Tamarind Hill

IMG_2557 The unmistakable smell of Southeast Asian spices, boiling coconut milk, and savoury curry powders had me salivating with my first breath through the threshold. Though the foggy smokiness of the place had me confused. If something was burning, at least I couldn’t smell it. 

I decided to try this restaurant on a recommendation from a fellow Vancouver based food blogger, “Fat Panda”. After seeing a picture of her meal on Instagram and not recognizing the name, I made plans to go. With me was my Malaysian food loving companion. “Fat Panda” swore by the roti and laksa, which happens to be two of my favourite dishes, ones I grew up eating. So naturally I had to take her up on her suggestion. A food blogger doesn’t refer to something as being “the bomb” lightly. 

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It was lunch, the sun was out, and streams of light filtered into the room. This ended up highlighting the overwhelming clouds of smoke that lingered in the air. 
There was not one server assigned to one table. We had three different hands seating us, taking our order, and serving us our plates. It was hardly busy with the number of servers running the floor, and the six other tables of guest seated and served. Yet you could feel that the staff were rushing. Chopsticks came dirty, we sent them back only to have them returned wet. One of the girls dropping a used fork off the stack of plates she was busing. This fell on to my guest. I simple sorry would have been the clear fix, but without a word she looked to my companion, as she waited for her to pick up the soiled utensil off the floor. I little questionable. 

Any attempts to try Malaysian dishes that are new to me is foiled, when I leaf through the menu and spot my favourites immediately. At least this way I get a good reference point between the different restaurants I try. 

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“Roti canai”. The order comes with two pieces of the signature Malaysian soft sweet bread. The crust is pan fried to a golden crisp. And the dish is severed with a spicy curry dip. I knew this would be disappointing just by looking at it. You could see the large amount of oil glistening and shining off every fold. This definitely translated into its taste. It was good, but not what we expected. We wished for fluffy bread, over the crispy edges that we got. Luckily the curry was mild and flavourful, and as a result, the saving grace of the dish.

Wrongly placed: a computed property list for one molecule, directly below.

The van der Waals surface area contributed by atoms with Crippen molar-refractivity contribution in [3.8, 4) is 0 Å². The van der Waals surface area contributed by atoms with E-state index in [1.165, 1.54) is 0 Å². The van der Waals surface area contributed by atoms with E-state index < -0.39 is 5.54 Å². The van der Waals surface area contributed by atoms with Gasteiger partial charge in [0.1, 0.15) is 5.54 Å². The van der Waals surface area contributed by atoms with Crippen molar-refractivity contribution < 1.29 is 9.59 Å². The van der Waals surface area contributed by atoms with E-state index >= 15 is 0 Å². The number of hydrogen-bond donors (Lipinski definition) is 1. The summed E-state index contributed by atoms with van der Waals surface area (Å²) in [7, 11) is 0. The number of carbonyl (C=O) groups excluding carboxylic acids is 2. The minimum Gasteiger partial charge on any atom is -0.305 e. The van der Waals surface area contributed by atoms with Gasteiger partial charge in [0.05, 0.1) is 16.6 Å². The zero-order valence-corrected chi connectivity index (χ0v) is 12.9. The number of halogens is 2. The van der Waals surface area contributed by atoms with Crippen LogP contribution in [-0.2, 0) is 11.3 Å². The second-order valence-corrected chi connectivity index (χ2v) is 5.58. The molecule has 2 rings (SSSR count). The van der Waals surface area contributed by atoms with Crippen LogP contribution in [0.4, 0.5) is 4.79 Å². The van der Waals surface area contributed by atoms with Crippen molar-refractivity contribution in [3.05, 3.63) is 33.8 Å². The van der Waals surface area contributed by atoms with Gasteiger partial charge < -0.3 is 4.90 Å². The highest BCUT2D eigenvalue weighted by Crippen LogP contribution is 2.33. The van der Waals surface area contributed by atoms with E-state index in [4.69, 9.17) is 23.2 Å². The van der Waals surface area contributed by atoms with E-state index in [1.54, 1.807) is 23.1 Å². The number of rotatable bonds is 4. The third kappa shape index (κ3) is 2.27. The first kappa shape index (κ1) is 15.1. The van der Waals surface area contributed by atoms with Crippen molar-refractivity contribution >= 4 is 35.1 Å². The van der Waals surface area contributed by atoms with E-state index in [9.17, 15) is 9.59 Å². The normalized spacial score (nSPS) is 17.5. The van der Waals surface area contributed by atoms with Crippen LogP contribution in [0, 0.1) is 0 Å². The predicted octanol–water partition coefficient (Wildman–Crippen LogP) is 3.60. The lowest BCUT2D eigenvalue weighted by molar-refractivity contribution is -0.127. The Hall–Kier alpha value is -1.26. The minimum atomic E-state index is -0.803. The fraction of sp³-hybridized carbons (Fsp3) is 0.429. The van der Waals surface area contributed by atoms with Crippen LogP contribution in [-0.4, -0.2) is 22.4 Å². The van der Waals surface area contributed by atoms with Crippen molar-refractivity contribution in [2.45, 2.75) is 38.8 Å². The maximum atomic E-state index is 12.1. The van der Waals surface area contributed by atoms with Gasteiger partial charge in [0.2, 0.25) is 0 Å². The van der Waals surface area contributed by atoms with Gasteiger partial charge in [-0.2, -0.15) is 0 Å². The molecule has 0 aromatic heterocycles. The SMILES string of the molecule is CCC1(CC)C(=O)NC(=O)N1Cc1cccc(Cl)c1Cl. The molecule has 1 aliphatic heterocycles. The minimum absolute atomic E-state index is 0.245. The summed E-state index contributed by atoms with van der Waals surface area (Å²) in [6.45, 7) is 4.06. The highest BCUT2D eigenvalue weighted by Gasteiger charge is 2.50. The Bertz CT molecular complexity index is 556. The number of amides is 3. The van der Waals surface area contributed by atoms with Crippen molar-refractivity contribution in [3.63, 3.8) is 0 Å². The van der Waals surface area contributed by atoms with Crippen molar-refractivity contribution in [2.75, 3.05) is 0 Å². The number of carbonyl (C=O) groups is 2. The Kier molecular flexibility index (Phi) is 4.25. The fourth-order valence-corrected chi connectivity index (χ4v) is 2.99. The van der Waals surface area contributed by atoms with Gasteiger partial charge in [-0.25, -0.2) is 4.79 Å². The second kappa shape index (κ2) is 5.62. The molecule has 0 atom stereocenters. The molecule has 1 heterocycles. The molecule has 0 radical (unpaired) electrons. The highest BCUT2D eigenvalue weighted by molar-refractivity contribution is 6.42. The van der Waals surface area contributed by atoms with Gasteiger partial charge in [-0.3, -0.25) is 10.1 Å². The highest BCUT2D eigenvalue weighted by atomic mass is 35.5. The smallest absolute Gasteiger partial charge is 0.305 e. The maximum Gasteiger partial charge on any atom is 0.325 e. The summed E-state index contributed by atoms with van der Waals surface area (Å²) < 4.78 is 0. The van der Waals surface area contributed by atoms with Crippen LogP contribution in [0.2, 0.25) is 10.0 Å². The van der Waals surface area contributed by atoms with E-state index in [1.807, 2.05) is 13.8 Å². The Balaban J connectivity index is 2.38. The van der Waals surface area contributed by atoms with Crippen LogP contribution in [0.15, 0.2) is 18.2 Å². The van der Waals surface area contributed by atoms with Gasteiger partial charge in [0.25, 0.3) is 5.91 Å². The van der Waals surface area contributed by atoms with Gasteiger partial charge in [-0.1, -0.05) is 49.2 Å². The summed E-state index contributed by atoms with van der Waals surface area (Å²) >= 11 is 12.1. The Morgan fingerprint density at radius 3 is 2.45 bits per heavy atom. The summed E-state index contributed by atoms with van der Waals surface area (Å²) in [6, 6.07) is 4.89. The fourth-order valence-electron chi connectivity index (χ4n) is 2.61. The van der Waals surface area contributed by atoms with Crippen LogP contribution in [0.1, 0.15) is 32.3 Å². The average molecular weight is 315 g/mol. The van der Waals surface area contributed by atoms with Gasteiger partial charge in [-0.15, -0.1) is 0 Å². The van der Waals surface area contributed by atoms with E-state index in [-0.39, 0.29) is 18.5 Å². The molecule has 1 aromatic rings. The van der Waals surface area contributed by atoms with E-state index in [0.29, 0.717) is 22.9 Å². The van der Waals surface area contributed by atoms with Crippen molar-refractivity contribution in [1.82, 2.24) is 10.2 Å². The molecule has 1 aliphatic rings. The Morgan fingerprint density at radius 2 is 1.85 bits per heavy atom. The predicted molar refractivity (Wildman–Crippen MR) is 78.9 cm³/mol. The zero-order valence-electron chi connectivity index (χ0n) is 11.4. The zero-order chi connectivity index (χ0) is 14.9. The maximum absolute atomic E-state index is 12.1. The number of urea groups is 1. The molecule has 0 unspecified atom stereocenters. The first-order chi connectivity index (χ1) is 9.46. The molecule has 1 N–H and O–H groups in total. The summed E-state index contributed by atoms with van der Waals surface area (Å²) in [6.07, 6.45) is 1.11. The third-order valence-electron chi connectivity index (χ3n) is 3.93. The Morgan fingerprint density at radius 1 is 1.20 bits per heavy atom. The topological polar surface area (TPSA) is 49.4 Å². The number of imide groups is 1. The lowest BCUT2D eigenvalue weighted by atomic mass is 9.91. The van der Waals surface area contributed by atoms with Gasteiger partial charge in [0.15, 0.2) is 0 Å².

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“Stay chicken”. Bite sized pieces of meat on skewers; marinated with lemon grass, turmeric, onions, and coriander. The four sticks per order was served with a delicious peanut sauce for dipping in. As a whole this  was only good, nothing outstanding. Filling chicken, tender enough and made tastier with the sauce. You can’t go wrong with a peanut sauce. Crunchy with a hint of sweet. 

The entrees came right after, with no time in between to enjoy our appetizers. We rushed our eating, less dishes got cold. All our plates were served in silence. I don’t need small talk, but a little explanation as to what is landing on our table, and a few well wishes for a good meal would be nice. 

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“Nasi Goreng”. A popular Malaysian style fried rice dish made with beef, shrimp, egg, tomato, and green beans. I liked the raw tomatoes segments and raw cucumber slices. This is defiantly an acquired taste. They added a crunch and a level of freshness that you just can’t get with cooked vegetables. This is a very Malaysian thing. 

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I never knew there were so many variations to laksa, until my visit here and the reflection of their menu. My favourite dish “laksa” so it was quite the challenge to choose between the three varieties that they serve. The “Malaysian style” is made with a stronger curry essence. The “Singaporean style” is described as being more coconuty. And the “Assam seafood” flavour was a little more sour than the others, with the taste of tamarind. I stuck with what I knew and chose the “Singapore laksa”. Spicy vermicelli with shrimps, shredded chicken, bean spouts, a boiled egg, tofu puffs, and fish cakes; all swimming in spicy coconut soup. It was delicious and one of the more authentic varieties I have tried. The portion was plentiful, the broth flavourful, and the ingredients came in an abundance. 

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Would I come back? – No. The trip out to New Westminster is a little far for me, especially as we have a few good Malaysian restaurants in Vancouver. Restaurants that are not only closer to my home, but with easier parking and friendlier service. However if I did, it would be to try their other two flavours of laksa. 
Would I recommend it? – Yes. Their roti might not be the best, but their laksa was up there. And I suspect this may be one of the few, if not the only Malaysian option in New Westminster. Don’t deny your cravings. 

TAMARIND HILL
Unit 103, 628 6th ave, New Westminster BC, V3M 6Z2
604-526-3000
tamarindhill.ca
Tamarind Hill on Urbanspoon

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